Well. There were some that didn’t like using the filter coat. Especially if they thought they might have to be cleaning the same filters themselves the next time. This happened when we decided to split the Filter Duty up between teams once. We decided that one team was going to be responsible for Unit 1 and the other team was going to be responsible for Unit 2, and we split up the air filters so that they were pretty evenly divided.

When we did this, an incredible thing happened. Each time we had to clean our filters, they were really dirty. Half the time the other team cleaned their filters they were not very dirty. It was obvious what was happening…. someone wasn’t using the filter coat. We all knew that it was “Ain’t My Mota” (translated “not my motor) Michael Rose. There was nothing anyone could really do about it. His foreman tried and tried to reform him, but there was really only one cure.

Talking about “Ain’t My Mota” Michael reminds me of one guy that was on our crew, Gary Wehunt. It wasn’t that he cut corners. It’s just that he always wanted to do the easiest jobs first and work his way up to the worse jobs. I was the other way around. I always wanted to get the tough jobs over with right away, and then cruise on down to the easier jobs.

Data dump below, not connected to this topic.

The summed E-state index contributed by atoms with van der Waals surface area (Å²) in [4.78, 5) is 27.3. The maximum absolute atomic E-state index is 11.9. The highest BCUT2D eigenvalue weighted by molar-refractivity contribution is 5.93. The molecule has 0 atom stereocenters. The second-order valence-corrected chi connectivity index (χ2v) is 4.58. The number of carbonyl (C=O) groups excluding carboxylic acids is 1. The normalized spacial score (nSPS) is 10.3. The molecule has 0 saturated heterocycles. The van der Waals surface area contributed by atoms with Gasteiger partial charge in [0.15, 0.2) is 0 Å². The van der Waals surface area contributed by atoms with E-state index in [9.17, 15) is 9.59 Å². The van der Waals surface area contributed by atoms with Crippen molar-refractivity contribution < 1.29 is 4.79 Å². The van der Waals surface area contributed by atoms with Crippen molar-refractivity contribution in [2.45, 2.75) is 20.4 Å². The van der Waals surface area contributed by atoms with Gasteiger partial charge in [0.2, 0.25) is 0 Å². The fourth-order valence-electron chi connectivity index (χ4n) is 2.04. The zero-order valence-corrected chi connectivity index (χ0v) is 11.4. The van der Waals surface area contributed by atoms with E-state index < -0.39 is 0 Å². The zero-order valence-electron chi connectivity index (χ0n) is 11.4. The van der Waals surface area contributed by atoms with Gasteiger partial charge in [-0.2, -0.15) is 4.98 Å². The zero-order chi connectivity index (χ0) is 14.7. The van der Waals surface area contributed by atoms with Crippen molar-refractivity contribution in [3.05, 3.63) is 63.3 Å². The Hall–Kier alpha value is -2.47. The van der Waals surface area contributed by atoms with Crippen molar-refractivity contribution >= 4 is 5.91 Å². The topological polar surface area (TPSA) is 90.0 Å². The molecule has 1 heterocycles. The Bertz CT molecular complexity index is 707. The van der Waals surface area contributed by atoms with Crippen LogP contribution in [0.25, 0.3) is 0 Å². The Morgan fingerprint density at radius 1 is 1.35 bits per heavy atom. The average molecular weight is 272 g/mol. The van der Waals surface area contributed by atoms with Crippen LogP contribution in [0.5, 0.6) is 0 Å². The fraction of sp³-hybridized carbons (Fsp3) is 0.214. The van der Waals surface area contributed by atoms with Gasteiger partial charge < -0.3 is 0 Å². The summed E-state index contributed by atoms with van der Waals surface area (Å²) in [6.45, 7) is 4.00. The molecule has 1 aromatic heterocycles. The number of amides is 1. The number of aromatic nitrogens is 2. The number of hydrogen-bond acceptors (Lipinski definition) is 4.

So, when I was working with Dee (Diana Brien) cleaning motor filters, we would start with the bowl mill motors and then work our way over to the big fan motors. Then we would end up down at the river cleaning the river pump motor filters. When I was working with Gary, he always wanted to go straight to the river pumps. I always had the feeling that he thought that there might be a chance that by the time the Bowl Mill motors (which were always caked with Coal Dust) he would be called off to go work on an air conditioner instead. To each their own.

So. What is a Louver? I guess I forgot to mention that. A Louver is the metal flap that opens to let the air in. When the air handler is off, the louver closes. Before it starts up, the Louver opens so the air can pass through the filters. It is like a set of blinds on a window. The Louver Motor opens and closes the Louvers:

Large Metal Louvers for an Industrial Air Handler

Large Metal Louvers for an Industrial Air Handler

Today I am not able to change out the filter for my air conditioner in my house without having a flashback to the time I spent replacing filters at the plant covered with dirt, coal dust, fly ash and bugs. I had reminded myself often early on after I joined the electric shop as an electrician what Charles Foster had told me when i was still a janitor.

In my new job I sit in a clean office area with people sitting all around typing away on their computers or talking to one another. But out of the corner of my ear I can hear the noise every so often up in the ceiling above the false ceiling of the air handler louvers adjusting the air flow as the climate control detects that more air is needed in another area.